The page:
After enjoying a period of historically low unemployment, the city is experiencing a surge in joblessness. The recession’s impacts have fallen most heavily on men, on African Americans, on prime-age workers, and on the relatively well-educated. Income losses from unemployment are likely to be cushioned somewhat due to the preponderance of multi-earner families and an increase in self-employment, but thousands of families will see their incomes plunge.

Here is one for the PR specialists:

The severity of the current recession raises fears that the city’s job losses will match or exceed those of previous downturns. Except in 1980-82, the city always lost proportionately more jobs than did the nation, and national job losses have been mounting at an alarming rate for the past six months. If the city had merely suffered a proportional rate of job loss as has the nation since the beginning of 2008, it would have already lost about 165,000 jobs.

A point on unemployment:

Unemployment is usually measured at the individual level but its impacts are often felt by entire households. Nearly 70 percent of the city’s workers are heads-of-household, or are the householder’s spouse or partner. The rest are the child of a household head, the sibling, the unrelated housemate, or one of a variety of other relations. All told, the average New York City worker lives in a household with 2.2 other people, so each instance of unemployment typically affects the economic circumstances of at least three individuals.

And this:

During 2006 and 2007, new initial claims for unemployment compensation in the city averaged about 7,000 per week. During the first half of 2008 they rose to about 8,000 per week, and during the second half of 2008 they exceeded 9,000 per week. During the first half of 2009 they were averaging over 12,700 weekly. By February, 2009, the total number of beneficiaries in the city had risen to almost 119,000, an increase of 57,000, or 93 percent, over the previous February.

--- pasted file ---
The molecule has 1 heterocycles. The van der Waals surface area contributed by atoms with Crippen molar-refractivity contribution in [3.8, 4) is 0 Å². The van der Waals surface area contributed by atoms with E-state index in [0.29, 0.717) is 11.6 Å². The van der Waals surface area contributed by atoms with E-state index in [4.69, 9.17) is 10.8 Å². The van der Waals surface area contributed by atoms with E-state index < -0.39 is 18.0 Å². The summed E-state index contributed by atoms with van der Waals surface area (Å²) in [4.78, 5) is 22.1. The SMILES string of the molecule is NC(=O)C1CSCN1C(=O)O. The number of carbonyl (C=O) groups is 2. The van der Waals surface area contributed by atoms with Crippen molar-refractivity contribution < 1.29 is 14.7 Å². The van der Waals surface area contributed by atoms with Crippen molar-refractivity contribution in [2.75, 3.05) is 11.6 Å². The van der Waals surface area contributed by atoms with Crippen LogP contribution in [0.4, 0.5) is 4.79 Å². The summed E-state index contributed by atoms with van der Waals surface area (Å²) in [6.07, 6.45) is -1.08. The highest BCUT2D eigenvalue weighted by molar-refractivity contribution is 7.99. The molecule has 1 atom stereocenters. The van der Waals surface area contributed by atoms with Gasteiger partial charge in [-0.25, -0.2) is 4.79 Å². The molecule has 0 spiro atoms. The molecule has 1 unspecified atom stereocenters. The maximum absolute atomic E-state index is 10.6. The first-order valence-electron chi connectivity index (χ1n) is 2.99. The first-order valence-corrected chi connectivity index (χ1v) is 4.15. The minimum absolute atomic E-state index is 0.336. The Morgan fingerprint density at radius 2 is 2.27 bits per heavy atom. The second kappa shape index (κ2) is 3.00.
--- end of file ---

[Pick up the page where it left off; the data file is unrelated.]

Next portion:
The conclusion: Strip club valuations are going down... way down.

Even if the city’s jobs base stabilizes, however, unemployment is likely to continue to increase, and by mid-2010, some 400,000 New Yorkers may be unemployed. That suggests that over one million residents will be living in households whose incomes are severely diminished by unemployment and underemployment.

So yes, while it is easy to wave the magic wand of generalization and hope at the overall broad and nebulous economy which is "stabilizing" simply due to a short squeeze in the markets, a drill down in regional areas exposes a lot more of the same truth that brought the market to its March lows. Alas, hope as a policy can and will only persist as there is one more marginal shorter whose forced buy in can lead the market that much higher. The question is what after.

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Sprott's David Franklin On The Depression

BNN interviews Sprott's David Franklin. Reality, and an eerie manifestation of what a real financial news channel should resemble, ensues.

Link here

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Daily Highlights: 7.24.09

  • Asian markets rise on improving economic data, strong earnings.
  • Europe truck sales down for 14th month.
  • Existing-home sales rose 3.6% in June from the previous month.
  • U.K. second-quarter GDP fell 0.8%, according to preliminary reading.
  • US Mortgage rates rise to 5.2% in first gain in 4 weeks: Freddie Mac.
  • 3M Co. posts 2Q EPS of $1.20, beating cons est. by 28%; ups Y09 EPS f'cast.
  • AmEx reported Q2 sales of $6.09B, 1.4% lower than est.. Net down 48%.
  • AT&T's Q2 profit fell 15% to $3.2B on weakness in the landline business.
  • Bristol-Myers Q2 profit up 29%.
  • Broadcom Q2 net income down down 90%.
  • CIT may sell railcar, aircraft leasing units as lender seeks more capital.
  • Capital One’s net excl. one-time charges fell by half to $224.2M on a 5% dip in revs.
  • Chubb Corp. reported Q2 net of $551M, up 17% YoY, beats estimates.
  • Ericsson Q2 profits drop 56%.
  • Ford posts Q2 profit of $2.3B led by $3.4B gain related to debt-restructuring.